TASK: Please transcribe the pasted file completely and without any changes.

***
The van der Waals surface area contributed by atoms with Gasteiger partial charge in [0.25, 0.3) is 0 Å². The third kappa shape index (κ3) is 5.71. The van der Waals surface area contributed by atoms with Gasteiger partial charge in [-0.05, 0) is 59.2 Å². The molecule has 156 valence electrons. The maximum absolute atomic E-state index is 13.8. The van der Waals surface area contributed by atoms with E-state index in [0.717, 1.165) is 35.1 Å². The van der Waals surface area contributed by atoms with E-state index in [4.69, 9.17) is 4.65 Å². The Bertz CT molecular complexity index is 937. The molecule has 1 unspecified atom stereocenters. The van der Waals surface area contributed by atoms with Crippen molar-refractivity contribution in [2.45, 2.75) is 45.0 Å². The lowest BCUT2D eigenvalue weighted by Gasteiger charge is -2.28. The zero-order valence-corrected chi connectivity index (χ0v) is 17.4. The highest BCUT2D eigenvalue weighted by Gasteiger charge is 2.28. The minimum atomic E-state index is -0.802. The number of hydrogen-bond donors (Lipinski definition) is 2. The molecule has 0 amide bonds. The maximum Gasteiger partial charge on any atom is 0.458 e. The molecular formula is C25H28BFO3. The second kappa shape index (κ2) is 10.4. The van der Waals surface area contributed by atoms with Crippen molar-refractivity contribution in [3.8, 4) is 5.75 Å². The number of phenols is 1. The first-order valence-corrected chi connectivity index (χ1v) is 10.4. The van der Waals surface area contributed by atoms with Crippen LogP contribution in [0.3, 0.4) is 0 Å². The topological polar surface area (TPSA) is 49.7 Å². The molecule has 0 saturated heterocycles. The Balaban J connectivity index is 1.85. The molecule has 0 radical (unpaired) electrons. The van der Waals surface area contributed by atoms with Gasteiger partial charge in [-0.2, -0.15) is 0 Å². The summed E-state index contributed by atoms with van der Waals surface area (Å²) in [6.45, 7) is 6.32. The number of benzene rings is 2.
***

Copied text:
The van der Waals surface area contributed by atoms with Gasteiger partial charge in [0.25, 0.3) is 0 Å². The third kappa shape index (κ3) is 5.71. The van der Waals surface area contributed by atoms with Gasteiger partial charge in [-0.05, 0) is 59.2 Å². The molecule has 156 valence electrons. The maximum absolute atomic E-state index is 13.8. The van der Waals surface area contributed by atoms with E-state index in [0.717, 1.165) is 35.1 Å². The van der Waals surface area contributed by atoms with E-state index in [4.69, 9.17) is 4.65 Å². The Bertz CT molecular complexity index is 937. The molecule has 1 unspecified atom stereocenters. The van der Waals surface area contributed by atoms with Crippen molar-refractivity contribution in [2.45, 2.75) is 45.0 Å². The lowest BCUT2D eigenvalue weighted by Gasteiger charge is -2.28. The zero-order valence-corrected chi connectivity index (χ0v) is 17.4. The highest BCUT2D eigenvalue weighted by Gasteiger charge is 2.28. The minimum atomic E-state index is -0.802. The number of hydrogen-bond donors (Lipinski definition) is 2. The molecule has 0 amide bonds. The maximum Gasteiger partial charge on any atom is 0.458 e. The molecular formula is C25H28BFO3. The second kappa shape index (κ2) is 10.4. The van der Waals surface area contributed by atoms with Crippen molar-refractivity contribution in [3.8, 4) is 5.75 Å². The number of phenols is 1. The first-order valence-corrected chi connectivity index (χ1v) is 10.4. The van der Waals surface area contributed by atoms with Crippen LogP contribution in [0.3, 0.4) is 0 Å². The topological polar surface area (TPSA) is 49.7 Å². The molecule has 0 saturated heterocycles. The Balaban J connectivity index is 1.85. The molecule has 0 radical (unpaired) electrons. The van der Waals surface area contributed by atoms with Gasteiger partial charge in [-0.2, -0.15) is 0 Å². The summed E-state index contributed by atoms with van der Waals surface area (Å²) in [6.45, 7) is 6.32. The number of benzene rings is 2.